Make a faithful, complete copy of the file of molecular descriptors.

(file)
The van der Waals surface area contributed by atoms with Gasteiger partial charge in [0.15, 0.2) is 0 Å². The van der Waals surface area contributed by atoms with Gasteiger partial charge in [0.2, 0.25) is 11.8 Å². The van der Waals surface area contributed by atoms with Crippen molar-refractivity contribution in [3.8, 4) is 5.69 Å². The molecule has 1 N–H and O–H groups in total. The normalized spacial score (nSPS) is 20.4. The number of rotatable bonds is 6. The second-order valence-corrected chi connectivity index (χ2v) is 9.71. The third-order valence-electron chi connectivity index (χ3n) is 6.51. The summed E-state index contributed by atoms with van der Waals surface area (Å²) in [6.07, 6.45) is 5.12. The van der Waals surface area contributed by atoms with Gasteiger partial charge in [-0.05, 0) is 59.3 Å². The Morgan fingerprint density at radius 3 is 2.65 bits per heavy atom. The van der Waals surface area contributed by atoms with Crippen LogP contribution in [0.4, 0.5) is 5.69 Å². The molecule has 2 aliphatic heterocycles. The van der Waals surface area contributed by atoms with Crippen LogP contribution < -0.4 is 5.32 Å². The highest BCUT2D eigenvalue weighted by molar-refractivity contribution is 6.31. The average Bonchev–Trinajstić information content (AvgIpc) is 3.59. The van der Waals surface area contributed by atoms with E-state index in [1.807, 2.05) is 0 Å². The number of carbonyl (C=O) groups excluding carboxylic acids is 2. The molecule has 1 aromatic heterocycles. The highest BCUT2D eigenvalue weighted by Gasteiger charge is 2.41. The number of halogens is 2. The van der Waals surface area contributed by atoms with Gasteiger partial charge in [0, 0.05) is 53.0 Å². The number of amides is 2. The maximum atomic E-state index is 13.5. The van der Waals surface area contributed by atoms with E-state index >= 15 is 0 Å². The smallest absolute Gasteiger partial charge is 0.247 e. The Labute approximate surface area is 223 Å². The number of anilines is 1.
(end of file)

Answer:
The van der Waals surface area contributed by atoms with Gasteiger partial charge in [0.15, 0.2) is 0 Å². The van der Waals surface area contributed by atoms with Gasteiger partial charge in [0.2, 0.25) is 11.8 Å². The van der Waals surface area contributed by atoms with Crippen molar-refractivity contribution in [3.8, 4) is 5.69 Å². The molecule has 1 N–H and O–H groups in total. The normalized spacial score (nSPS) is 20.4. The number of rotatable bonds is 6. The second-order valence-corrected chi connectivity index (χ2v) is 9.71. The third-order valence-electron chi connectivity index (χ3n) is 6.51. The summed E-state index contributed by atoms with van der Waals surface area (Å²) in [6.07, 6.45) is 5.12. The van der Waals surface area contributed by atoms with Gasteiger partial charge in [-0.05, 0) is 59.3 Å². The Morgan fingerprint density at radius 3 is 2.65 bits per heavy atom. The van der Waals surface area contributed by atoms with Crippen LogP contribution in [0.4, 0.5) is 5.69 Å². The molecule has 2 aliphatic heterocycles. The van der Waals surface area contributed by atoms with Crippen LogP contribution < -0.4 is 5.32 Å². The highest BCUT2D eigenvalue weighted by molar-refractivity contribution is 6.31. The average Bonchev–Trinajstić information content (AvgIpc) is 3.59. The van der Waals surface area contributed by atoms with E-state index in [1.807, 2.05) is 0 Å². The number of carbonyl (C=O) groups excluding carboxylic acids is 2. The molecule has 1 aromatic heterocycles. The highest BCUT2D eigenvalue weighted by Gasteiger charge is 2.41. The number of halogens is 2. The van der Waals surface area contributed by atoms with Gasteiger partial charge in [0, 0.05) is 53.0 Å². The number of amides is 2. The maximum atomic E-state index is 13.5. The van der Waals surface area contributed by atoms with E-state index >= 15 is 0 Å². The smallest absolute Gasteiger partial charge is 0.247 e. The Labute approximate surface area is 223 Å². The number of anilines is 1.